In Sanchez v. U.S. Bank Nat’l Ass’n, No. 8:18-cv-00500-JLS-KS, 2019 U.S. Dist. LEXIS 108692 (C.D. Cal. June 27, 2019), Judge Staton denied an FCRA/CCRAA Plaintiff’s MSJ that proceeded on the claim that the Plaintiff’s father allegedly falsely took out credit on Plaintiff’s behalf. The facts were as follows:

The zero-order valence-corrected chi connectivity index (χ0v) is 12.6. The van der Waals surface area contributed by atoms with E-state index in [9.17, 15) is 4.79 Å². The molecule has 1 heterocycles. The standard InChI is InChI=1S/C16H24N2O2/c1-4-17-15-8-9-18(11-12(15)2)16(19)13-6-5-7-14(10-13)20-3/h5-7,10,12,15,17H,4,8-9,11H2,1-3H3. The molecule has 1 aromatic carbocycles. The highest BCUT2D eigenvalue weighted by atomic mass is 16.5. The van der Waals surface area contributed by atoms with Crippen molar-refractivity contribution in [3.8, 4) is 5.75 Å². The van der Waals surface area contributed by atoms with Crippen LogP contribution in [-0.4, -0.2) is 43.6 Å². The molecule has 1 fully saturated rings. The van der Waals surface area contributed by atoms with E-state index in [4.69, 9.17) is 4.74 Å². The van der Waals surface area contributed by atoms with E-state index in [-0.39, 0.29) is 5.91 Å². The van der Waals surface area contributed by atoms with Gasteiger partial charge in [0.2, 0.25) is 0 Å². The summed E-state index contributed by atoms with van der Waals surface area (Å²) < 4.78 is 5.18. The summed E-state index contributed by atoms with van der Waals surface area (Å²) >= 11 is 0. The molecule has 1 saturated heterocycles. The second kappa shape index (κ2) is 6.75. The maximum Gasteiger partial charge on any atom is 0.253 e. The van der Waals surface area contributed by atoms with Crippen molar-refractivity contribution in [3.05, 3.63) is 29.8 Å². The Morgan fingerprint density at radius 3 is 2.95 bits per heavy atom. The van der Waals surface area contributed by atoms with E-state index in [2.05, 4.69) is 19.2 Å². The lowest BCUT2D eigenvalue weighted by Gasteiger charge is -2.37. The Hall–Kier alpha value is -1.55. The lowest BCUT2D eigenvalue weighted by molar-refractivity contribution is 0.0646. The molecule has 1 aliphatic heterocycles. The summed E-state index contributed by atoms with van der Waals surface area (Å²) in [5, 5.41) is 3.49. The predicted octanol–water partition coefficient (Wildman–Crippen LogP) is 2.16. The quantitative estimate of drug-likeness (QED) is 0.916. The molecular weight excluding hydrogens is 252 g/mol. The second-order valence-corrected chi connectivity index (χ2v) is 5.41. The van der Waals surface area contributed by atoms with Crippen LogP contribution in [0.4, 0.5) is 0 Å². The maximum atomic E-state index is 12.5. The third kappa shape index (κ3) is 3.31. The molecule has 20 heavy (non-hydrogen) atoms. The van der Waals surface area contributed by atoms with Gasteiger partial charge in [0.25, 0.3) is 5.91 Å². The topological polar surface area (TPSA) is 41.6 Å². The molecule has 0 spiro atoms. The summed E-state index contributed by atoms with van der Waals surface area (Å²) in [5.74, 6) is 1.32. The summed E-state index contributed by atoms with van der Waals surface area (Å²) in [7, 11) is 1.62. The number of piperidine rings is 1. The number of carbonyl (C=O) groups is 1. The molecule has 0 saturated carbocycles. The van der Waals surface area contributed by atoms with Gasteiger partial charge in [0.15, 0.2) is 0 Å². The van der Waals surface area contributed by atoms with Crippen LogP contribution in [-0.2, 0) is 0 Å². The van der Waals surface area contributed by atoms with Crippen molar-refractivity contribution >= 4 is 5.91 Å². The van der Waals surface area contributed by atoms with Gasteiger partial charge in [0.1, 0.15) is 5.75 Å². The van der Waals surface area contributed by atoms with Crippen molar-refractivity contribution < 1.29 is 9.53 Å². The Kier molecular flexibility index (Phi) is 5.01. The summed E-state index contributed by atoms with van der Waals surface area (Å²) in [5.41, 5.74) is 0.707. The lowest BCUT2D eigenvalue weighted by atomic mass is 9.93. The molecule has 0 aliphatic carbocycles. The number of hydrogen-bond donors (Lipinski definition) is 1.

On August 22, 2015, an individual whom Plaintiff claims is his father, Victor M. Sanchez II (“Father”), submitted an online application for a line of credit with U.S. Bank under the name “Victor Sanchez.” (U.S. Bank’s Response to Plaintiff’s Undisputed Facts ¶ 1, Doc. 41-1; Application, Ex. 1 to Loker Decl., Doc. 37-4.) The application was submitted with what Plaintiff claims was his Father’s email address; his Father’s phone number; his Father’s Arizona driver’s license; his Father’s 1963 birth date; his Father’s mailing address in La Brea; and his Father’s occupation.3 (U.S. Bank’s Response to Plaintiff’s Undisputed [*2] Facts ¶¶ 2-16.) Indeed, Plaintiff was born in 1983, has never lived at the La Brea address, and has never had an Arizona driver’s license. (Id. ¶¶ 11, 13-14.) However, the Social Security number used to open the account belongs to Plaintiff. (Id. ¶¶ 17-18.) U.S. Bank approved the application and opened an account. (Id. ¶¶ 20-21.) Some of the checks cashed on the account reflect Plaintiff’s Father’s mailing address. (Id. ¶ 22.) Checks were cashed on the account under the name “Victor Sanchez,” and some of them included the suffix “Jr.” (Id. ¶ 23.) One of the deposit slips also used the name “Victor Sanchez, Jr.” (Id. ¶ 24.) Plaintiff testified that his Father’s signature was on the checks that were deposited into the account. (Id. ¶ 94.) The checks deposited into the account were from what Plaintiff claims is his Father’s business (id. ¶¶ 26-27); from individuals Plaintiff indisputably does not know (id. ¶¶ 27-29); and from Liberty Mutual, with which Plaintiff indisputably has no relationship (id. ¶¶ 30-32). Plaintiff and his Father both work for Turbine Repair Services, LLC (TRS). (Id. ¶ 33.) Some of the checks deposited into the account from TRS bore Father’s “generation code”-“Jr.” (Id. ¶ 34.) None of the checks bore Plaintiff’s generation code — “III”-and this code was indisputably included on all of Plaintiff’s TRS paychecks. (Id. ¶¶ 37-38.) Further, a check was cashed for a “Ford Raptor.” (Id. ¶ 39.) Plaintiff has never owned or driven a Ford Raptor and claims that this was his Father’s car. (Id. ¶¶ 39-42.) Plaintiff also attests that his Father lives at an address in Huntington Beach to which, along with his Father’s other address in La Brea, all the statements on the account indisputably were mailed. (Id. ¶¶ 43-46.) Father’s mother’s maiden name is the answer to the account security question asking for the account holder’s mother’s maiden name. (Id. ¶¶ 46-48.) On December 17, 2015, the birthdate on the account was changed from 1963 to Plaintiff’s 1983 birthdate. (Id. ¶ 50.) No more payments were made on the account after March 21, 2017, and the account had an outstanding balance of $1,165.95 at that time. (Id. ¶ 52.) Sometime prior to September 2017, Plaintiff received calls from U.S. Bank trying to collect on the account, and he let the calls go to voicemail. (Id. ¶ 53.) Plaintiff attests that he and his Father’s credit information had been mixed up in the [*4] past. (Id. ¶ 54.) On September 7, 2017, Plaintiff submitted a written dispute to TransUnion. (Id. ¶ 61.) Plaintiff’s dispute stated that “[t]his account is not mine. I believe it belongs to my Father Victor M. Sanchez, Jr.” (Id. ¶ 62.) U.S. Bank received, investigated and verified the dispute, which U.S. Bank claims asked it to confirm the identification information on the account; namely, the Social Security number, date of birth, and generation code. (Id. ¶ 63.) U.S. Bank’s dispute analyst, Chris Kundert, verified as accurate U.S. Bank’s report that the account belonged to Plaintiff. (Id.) In the process of verifying that Plaintiff owned the account, the generation code was “dropped,” and Kundert testified that he did not think the generation code was relevant to verification. (Id.; Kundert Depo. 35:13-20, Doc. 37-21.) On September 15, 2017, U.S. Bank received a dispute from Equifax, which stated that the account was “not [Plaintiff’s].” (U.S. Bank’s Response to Plaintiff’s Undisputed Facts ¶ 64.) U.S. Bank’s dispute analyst investigated and verified as accurate U.S. Bank’s report that the account belonged to Plaintiff. (Id.)